We’re seriously underestimating Antarctica’s ability to push global sea level rise, a new study reports.
Ice masses in the southern continent are becoming extremely unstable due to climate change, the authors explain, but this isn’t readily apparent. The team behind the study, with members from the Georgia Institute of Technology, NASA Jet Propulsion Laboratory, and the University of Washington, says that this hidden instability will likely accelerate water flow into the ocean and raise sea levels much faster than previously estimated.
Thawing the Antarctic
Five Antarctic glaciers have doubled their rate of ice loss over the last six years, according to the study, with at least one (the Thwaites Glacier) being in danger of collapse. While we can’t accurately estimate exactly how glacier runoff will evolve over the coming 50 to 800 years yet (this is dependant bot on our choices and on unknown factors such as topography), the team have done their best to cover all possible outcomes. For this, they’ve run 500 ice flow simulations for Thwaites’ evolution. While there was a wide range of variation between the scenarios, they all ended in the eventual collapse of Thwaites.
Glacier collapse has a lot to do with the geometry of the bedrock underpinning the ice. Glaciers whose leading edge ‘hangs’ in the ocean instead of being supported by bedrock are called tidewater glaciers. The point at which they glaciers start to float is the grounding line. Glacier instability/collapse first starts here.
Warmer temperatures also heat up the ocean water, which starts eating away at the bottom of the glacier (which raises sea levels). This process also accelerates the rate at which glaciers fragment and float out into the sea. This is perhaps the most worrying process from a sea-level perspective: these bits of ice eventually melt in the wider ocean, but the process also speeds up the rate at which glaciers slide into the waters (as they’re no longer buoyed up by the ocean), leading to more and more melting.
“Once ice is past the grounding line and just over water, it’s contributing to sea level because buoyancy is holding it up more than it was,” says Alex Robel, an assistant professor in Georgia Tech’s School of Earth and Atmospheric Sciences and the study’s lead author. “Ice flows out into the floating ice shelf and melts or breaks off as icebergs.”
The simulations show that even if we do stop climate warming in the future, instability in Thwaites will keep feeding water into the global ocean at extremely fast rates compared to the baseline value. These results are based on present-day ice melt rates, meaning that higher rates of global warming will lead to faster and stronger melt rates than identified in this paper.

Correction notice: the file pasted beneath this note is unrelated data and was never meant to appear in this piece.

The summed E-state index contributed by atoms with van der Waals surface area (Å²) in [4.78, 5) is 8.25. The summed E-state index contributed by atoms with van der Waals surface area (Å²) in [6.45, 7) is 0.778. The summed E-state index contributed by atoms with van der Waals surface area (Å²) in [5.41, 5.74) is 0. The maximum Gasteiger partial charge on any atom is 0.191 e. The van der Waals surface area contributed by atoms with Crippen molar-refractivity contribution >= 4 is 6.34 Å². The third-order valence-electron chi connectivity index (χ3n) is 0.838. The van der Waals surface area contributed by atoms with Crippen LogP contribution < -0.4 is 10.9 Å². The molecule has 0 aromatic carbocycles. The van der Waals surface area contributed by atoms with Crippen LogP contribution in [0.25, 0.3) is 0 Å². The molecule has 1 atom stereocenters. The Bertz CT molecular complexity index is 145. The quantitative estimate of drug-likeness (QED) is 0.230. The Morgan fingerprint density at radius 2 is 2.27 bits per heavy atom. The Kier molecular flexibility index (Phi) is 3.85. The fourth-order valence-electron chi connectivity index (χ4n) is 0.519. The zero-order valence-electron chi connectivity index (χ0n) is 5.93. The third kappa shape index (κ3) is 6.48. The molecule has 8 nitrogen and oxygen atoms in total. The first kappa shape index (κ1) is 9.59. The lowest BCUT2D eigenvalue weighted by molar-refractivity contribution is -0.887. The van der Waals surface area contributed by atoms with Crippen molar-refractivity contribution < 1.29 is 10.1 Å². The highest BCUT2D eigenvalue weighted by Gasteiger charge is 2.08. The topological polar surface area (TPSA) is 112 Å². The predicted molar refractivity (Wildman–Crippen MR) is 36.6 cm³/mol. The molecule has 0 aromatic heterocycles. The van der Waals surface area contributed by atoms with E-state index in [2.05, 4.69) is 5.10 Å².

Worst of all, if Thwaites does collapse, it will trigger a feedback loop leading to more and more melt as it slides into the ocean at faster rates.
“If you trigger this instability, you don’t need to continue to force the ice sheet by cranking up temperatures. It will keep going by itself, and that’s the worry,” said Robel. “Climate variations will still be important after that tipping point because they will determine how fast the ice will move.”
“After reaching the tipping point, Thwaites Glacier could lose all of its ice in a period of 150 years. That would make for a sea level rise of about half a meter (1.64 feet),” adds NASA JPL scientist Helene Seroussi, a co-author of the paper. “The process becomes self-perpetuating”.
Currently, sea levels are 20 cm (almost 8 inches) above pre-industrial levels. Sea ice doesn’t raise sea levels as it melts — all that ice is already in the water so it already contributes a volume to the global ocean — but land-borne glaciers do. Antarctica holds the most land-supported ice, so it can have a very sizeable contribution to sea levels.
“There’s almost eight times as much ice in the Antarctic ice sheet as there is in the Greenland ice sheet and 50 times as much as in all the mountain glaciers in the world,” Robel explains.
It’s not yet clear whether Thwaites has reached the tipping point or not, but its outer edge is sinking into the ocean faster than previously recorded. The findings are particularly worrying as the success of current efforts to proof cities and installations against sea level rise are wholly dependent on having accurate predictions. However, the current study shows that our current forecasts aren’t very reliable.
“You want to engineer critical infrastructure to be resistant against the upper bound of potential sea level scenarios a hundred years from now,” Robel said. “It can mean building your water treatment plants and nuclear reactors for the absolute worst-case scenario, which could be two or three feet of sea level rise from Thwaites Glacier alone, so it’s a huge difference.”
Another surprising finding made by the team is that when climate conditions fluctuate strongly, Antarctic ice evens out the effects. Ice flow in such conditions will increase gradually, not wildly, but the instability produced the opposite effect in the simulations.
“The system didn’t damp out the fluctuations, it actually amplified them. It increased the chances of rapid ice loss,” Robel said.
“[Almost total ice loss in Thwaites] could happen in the next 200 to 600 years. It depends on the bedrock topography under the ice, and we don’t know it in great detail yet,” Seroussi said.
The paper “Marine ice sheet instability amplifies and skews uncertainty in projections of future sea-level rise” has been published in the journal Proceedings of the National Academy of Sciences.